So this year I was brutal in collecting the damsons I normally wouldn’t reach. Extendable lopping shears cut through the higher branches, bringing them down in a flurry of fruit. That’s the other weird thing about damsons. Other trees you’re advised to prune only in winter. Not so with Damsons – spring to autumn being the best time to prune. Despite the brutality, the trees continue to dominate. I suspect they know and are extending their hold, like Hitler before Stalingrad. 

I give them a consoling pat.

Next year it is likely I’ll have less fruit but far more time. Here’s hoping it extends the life of two old trees and jam production resumes in 2018

Tuesday, 16 August 2016

Clark Gable's butler

In 1940, a ‘furtive delicate man, with a pencil moustache and darting grey eyes’* was arrested in Jersey for a minor fraud. Unfortunately for him, Jersey then was under German occupation and an anti German leaflet was found in his possession. A further month was added to his six-month sentence. The unlucky man was Charles, Anthony Faramus, former hairdresser and dishwasher and barely twenty years old. In Ben Macintyre’s words: ‘…tall and slender, he looked as though a puff of wind might blow him away.’*

His luck took a turn for the worse when, in prison, he hooked up with one  Eddy Chapman, a wily adventurer and crook. Chapman persuaded Faramus that the best, indeed only way to escape German occupied Jersey was to offer themselves as ‘spies’ for the Germans. A letter was duly sent to the German governor of Jersey and apparently ignored, until one night there was a thunderous knocking on their door in the small hours of the morning. The Gestapo, more suspicious than impressed, arrested them and whisked them to France. Eventually the Germans decided that a tough and resourceful crook would, with the right training might prove a useful agent. They had no use for a shy hairdresser and and Faramus was left in his cell to rot.

Before seeing him for what may have been for the last time, Chapman urged Faramus to trust him, and that whatever happened he would somehow protect his friend from further harm.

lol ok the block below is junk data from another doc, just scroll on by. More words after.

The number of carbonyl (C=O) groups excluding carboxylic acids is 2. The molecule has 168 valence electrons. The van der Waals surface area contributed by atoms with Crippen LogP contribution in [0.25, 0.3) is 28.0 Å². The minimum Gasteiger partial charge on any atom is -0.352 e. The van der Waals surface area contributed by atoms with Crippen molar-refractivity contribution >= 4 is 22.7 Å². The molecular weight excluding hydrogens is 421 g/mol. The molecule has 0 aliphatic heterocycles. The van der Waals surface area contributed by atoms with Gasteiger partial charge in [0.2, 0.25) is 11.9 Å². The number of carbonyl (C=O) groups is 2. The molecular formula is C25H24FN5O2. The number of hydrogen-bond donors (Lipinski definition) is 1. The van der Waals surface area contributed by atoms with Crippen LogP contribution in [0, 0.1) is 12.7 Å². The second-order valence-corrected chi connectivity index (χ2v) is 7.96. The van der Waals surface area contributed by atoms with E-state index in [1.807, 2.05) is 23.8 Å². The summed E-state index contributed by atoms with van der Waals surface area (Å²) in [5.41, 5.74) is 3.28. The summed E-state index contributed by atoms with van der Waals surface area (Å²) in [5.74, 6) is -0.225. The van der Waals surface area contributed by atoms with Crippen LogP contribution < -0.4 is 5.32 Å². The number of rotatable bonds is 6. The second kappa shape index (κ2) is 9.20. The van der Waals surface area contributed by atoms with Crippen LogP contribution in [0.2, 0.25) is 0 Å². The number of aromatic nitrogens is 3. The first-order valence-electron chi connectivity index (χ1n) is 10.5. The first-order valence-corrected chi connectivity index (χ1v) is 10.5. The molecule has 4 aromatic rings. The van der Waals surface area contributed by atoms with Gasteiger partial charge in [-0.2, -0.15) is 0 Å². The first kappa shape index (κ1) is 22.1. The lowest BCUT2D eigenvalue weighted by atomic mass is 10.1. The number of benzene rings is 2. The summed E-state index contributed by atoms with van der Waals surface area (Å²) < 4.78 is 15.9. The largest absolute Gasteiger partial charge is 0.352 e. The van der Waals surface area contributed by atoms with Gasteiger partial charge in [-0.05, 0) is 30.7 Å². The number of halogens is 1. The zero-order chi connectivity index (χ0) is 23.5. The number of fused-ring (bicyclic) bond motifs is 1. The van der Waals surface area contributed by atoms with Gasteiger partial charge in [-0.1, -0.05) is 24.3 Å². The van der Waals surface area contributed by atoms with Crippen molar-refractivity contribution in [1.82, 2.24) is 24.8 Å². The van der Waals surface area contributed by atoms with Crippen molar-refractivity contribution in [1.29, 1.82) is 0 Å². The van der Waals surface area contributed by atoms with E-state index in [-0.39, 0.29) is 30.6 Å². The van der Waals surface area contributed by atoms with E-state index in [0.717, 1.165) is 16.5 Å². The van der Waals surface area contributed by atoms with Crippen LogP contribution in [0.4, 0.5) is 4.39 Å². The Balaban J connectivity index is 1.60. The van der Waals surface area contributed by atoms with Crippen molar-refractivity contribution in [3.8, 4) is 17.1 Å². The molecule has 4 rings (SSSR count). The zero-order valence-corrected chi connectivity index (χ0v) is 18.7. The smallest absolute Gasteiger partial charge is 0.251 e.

They were empty words. Chapman might well have thought he could negotiate Faramus’s safety in exchange for what he was offering the Germans. The Germans saw things differently. Faramus would be a  pawn for Chapman’s good behaviour – a fictitious pawn for—unknown to Chapman, Faramus was promptly removed to Buchenwald concentration camp, where things went from bad to worse. Failing to see an approaching Warrant Officer and removing his cap in time, he was sent to Mathausen-Gusen, a concentration camp for the ‘incorrigible.’ There, inmates were worked until they dropped dead.

Somehow this delicate man with the pencil thin moustache survived, but only just. In May 1945 the 41st U.S. Cavalry liberated Mathausen-Gusen concentration camp and found, amongst an army of ‘emaciated ghosts,’ Anthony Faramus, his body traumatised by diphtheria, scarlet fever, gangrene and dysentery. He’d lost seven ribs and one of his lungs, which he eventually lost, was riddled with TB.

Faramus was nursed in an RAF hospital and released with £16 and a weekly stipend of £2. But Anthony Faramus was not yet done with life. He  became a film extra, and with exquisite irony, played minor roles in war films such as Colditz and King Rat. Then he emigrated to America and became a butler — to Clark Gable.
Faramus eventually returned to Britain where, despite having only lung he became an active hunt saboteur, eventually dying in 1990 aged seventy.

What happened to the even more remarkable Eddy Chapman? I suggest you read Agent Zigzag by Ben Macintyre,* which I strongly recommend.